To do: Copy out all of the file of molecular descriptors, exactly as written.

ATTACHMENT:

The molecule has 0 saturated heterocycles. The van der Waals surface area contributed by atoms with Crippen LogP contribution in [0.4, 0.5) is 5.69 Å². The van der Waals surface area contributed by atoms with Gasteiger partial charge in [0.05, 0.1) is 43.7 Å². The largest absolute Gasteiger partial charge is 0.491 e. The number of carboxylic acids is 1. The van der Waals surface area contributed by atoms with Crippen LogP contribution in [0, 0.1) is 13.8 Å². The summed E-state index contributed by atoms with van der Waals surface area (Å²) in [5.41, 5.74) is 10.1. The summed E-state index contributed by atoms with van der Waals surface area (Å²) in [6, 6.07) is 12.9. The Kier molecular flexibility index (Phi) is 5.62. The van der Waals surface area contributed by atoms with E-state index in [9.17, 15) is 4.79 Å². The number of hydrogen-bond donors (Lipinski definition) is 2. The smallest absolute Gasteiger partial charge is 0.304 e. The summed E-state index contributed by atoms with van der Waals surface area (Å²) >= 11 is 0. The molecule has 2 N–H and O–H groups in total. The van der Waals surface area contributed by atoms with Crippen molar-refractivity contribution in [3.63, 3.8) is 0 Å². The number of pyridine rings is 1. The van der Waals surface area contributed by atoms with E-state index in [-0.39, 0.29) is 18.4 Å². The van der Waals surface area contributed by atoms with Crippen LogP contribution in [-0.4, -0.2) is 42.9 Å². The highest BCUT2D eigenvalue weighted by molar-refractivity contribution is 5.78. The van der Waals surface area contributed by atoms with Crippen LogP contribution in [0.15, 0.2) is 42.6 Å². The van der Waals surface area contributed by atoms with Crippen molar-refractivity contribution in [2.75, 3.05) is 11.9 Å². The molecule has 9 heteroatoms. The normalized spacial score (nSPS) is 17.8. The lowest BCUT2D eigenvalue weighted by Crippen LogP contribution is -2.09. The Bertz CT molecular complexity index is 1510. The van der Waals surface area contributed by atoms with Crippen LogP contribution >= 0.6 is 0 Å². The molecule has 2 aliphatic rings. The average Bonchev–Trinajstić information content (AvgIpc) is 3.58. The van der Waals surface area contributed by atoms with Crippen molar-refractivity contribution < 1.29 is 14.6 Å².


The molecule has 0 saturated heterocycles. The van der Waals surface area contributed by atoms with Crippen LogP contribution in [0.4, 0.5) is 5.69 Å². The van der Waals surface area contributed by atoms with Gasteiger partial charge in [0.05, 0.1) is 43.7 Å². The largest absolute Gasteiger partial charge is 0.491 e. The number of carboxylic acids is 1. The van der Waals surface area contributed by atoms with Crippen LogP contribution in [0, 0.1) is 13.8 Å². The summed E-state index contributed by atoms with van der Waals surface area (Å²) in [5.41, 5.74) is 10.1. The summed E-state index contributed by atoms with van der Waals surface area (Å²) in [6, 6.07) is 12.9. The Kier molecular flexibility index (Phi) is 5.62. The van der Waals surface area contributed by atoms with E-state index in [9.17, 15) is 4.79 Å². The number of hydrogen-bond donors (Lipinski definition) is 2. The smallest absolute Gasteiger partial charge is 0.304 e. The summed E-state index contributed by atoms with van der Waals surface area (Å²) >= 11 is 0. The molecule has 2 N–H and O–H groups in total. The van der Waals surface area contributed by atoms with Crippen molar-refractivity contribution in [3.63, 3.8) is 0 Å². The number of pyridine rings is 1. The van der Waals surface area contributed by atoms with E-state index in [-0.39, 0.29) is 18.4 Å². The van der Waals surface area contributed by atoms with Crippen LogP contribution in [-0.4, -0.2) is 42.9 Å². The highest BCUT2D eigenvalue weighted by molar-refractivity contribution is 5.78. The van der Waals surface area contributed by atoms with Crippen LogP contribution in [0.15, 0.2) is 42.6 Å². The van der Waals surface area contributed by atoms with Crippen molar-refractivity contribution in [2.75, 3.05) is 11.9 Å². The molecule has 9 heteroatoms. The normalized spacial score (nSPS) is 17.8. The lowest BCUT2D eigenvalue weighted by Crippen LogP contribution is -2.09. The Bertz CT molecular complexity index is 1510. The van der Waals surface area contributed by atoms with Crippen LogP contribution >= 0.6 is 0 Å². The molecule has 2 aliphatic rings. The average Bonchev–Trinajstić information content (AvgIpc) is 3.58. The van der Waals surface area contributed by atoms with Crippen molar-refractivity contribution < 1.29 is 14.6 Å².